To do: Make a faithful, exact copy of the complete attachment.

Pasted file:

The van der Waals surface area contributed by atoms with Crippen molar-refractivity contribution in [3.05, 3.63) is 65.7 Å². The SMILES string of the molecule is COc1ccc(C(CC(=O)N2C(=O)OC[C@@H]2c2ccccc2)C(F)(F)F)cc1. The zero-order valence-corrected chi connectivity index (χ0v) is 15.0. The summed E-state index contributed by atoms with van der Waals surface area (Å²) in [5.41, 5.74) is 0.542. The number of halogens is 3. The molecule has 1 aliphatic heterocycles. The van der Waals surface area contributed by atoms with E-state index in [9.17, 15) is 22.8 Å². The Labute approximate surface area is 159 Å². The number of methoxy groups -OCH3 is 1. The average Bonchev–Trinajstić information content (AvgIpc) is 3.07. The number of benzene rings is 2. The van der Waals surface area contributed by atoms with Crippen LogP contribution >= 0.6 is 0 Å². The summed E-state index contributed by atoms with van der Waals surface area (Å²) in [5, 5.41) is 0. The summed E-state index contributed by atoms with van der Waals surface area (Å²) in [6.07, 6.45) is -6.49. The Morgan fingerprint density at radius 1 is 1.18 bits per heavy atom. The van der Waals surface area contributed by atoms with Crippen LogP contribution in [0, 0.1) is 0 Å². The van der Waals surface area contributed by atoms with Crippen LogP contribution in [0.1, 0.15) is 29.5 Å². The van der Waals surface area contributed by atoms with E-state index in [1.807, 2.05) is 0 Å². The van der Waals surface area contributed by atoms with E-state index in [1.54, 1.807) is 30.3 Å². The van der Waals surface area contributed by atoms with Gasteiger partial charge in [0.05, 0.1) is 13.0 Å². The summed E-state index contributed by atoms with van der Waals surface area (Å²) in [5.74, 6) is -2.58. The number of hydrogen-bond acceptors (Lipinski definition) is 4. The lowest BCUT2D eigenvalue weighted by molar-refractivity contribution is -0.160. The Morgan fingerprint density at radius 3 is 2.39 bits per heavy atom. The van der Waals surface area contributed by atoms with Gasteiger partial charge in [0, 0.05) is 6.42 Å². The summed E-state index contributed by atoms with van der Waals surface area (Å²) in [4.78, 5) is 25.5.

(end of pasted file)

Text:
The van der Waals surface area contributed by atoms with Crippen molar-refractivity contribution in [3.05, 3.63) is 65.7 Å². The SMILES string of the molecule is COc1ccc(C(CC(=O)N2C(=O)OC[C@@H]2c2ccccc2)C(F)(F)F)cc1. The zero-order valence-corrected chi connectivity index (χ0v) is 15.0. The summed E-state index contributed by atoms with van der Waals surface area (Å²) in [5.41, 5.74) is 0.542. The number of halogens is 3. The molecule has 1 aliphatic heterocycles. The van der Waals surface area contributed by atoms with E-state index in [9.17, 15) is 22.8 Å². The Labute approximate surface area is 159 Å². The number of methoxy groups -OCH3 is 1. The average Bonchev–Trinajstić information content (AvgIpc) is 3.07. The number of benzene rings is 2. The van der Waals surface area contributed by atoms with Crippen LogP contribution >= 0.6 is 0 Å². The summed E-state index contributed by atoms with van der Waals surface area (Å²) in [5, 5.41) is 0. The summed E-state index contributed by atoms with van der Waals surface area (Å²) in [6.07, 6.45) is -6.49. The Morgan fingerprint density at radius 1 is 1.18 bits per heavy atom. The van der Waals surface area contributed by atoms with Crippen LogP contribution in [0, 0.1) is 0 Å². The van der Waals surface area contributed by atoms with Crippen LogP contribution in [0.1, 0.15) is 29.5 Å². The van der Waals surface area contributed by atoms with E-state index in [1.807, 2.05) is 0 Å². The van der Waals surface area contributed by atoms with E-state index in [1.54, 1.807) is 30.3 Å². The van der Waals surface area contributed by atoms with Gasteiger partial charge in [0.05, 0.1) is 13.0 Å². The summed E-state index contributed by atoms with van der Waals surface area (Å²) in [5.74, 6) is -2.58. The number of hydrogen-bond acceptors (Lipinski definition) is 4. The lowest BCUT2D eigenvalue weighted by molar-refractivity contribution is -0.160. The Morgan fingerprint density at radius 3 is 2.39 bits per heavy atom. The van der Waals surface area contributed by atoms with Gasteiger partial charge in [0, 0.05) is 6.42 Å². The summed E-state index contributed by atoms with van der Waals surface area (Å²) in [4.78, 5) is 25.5.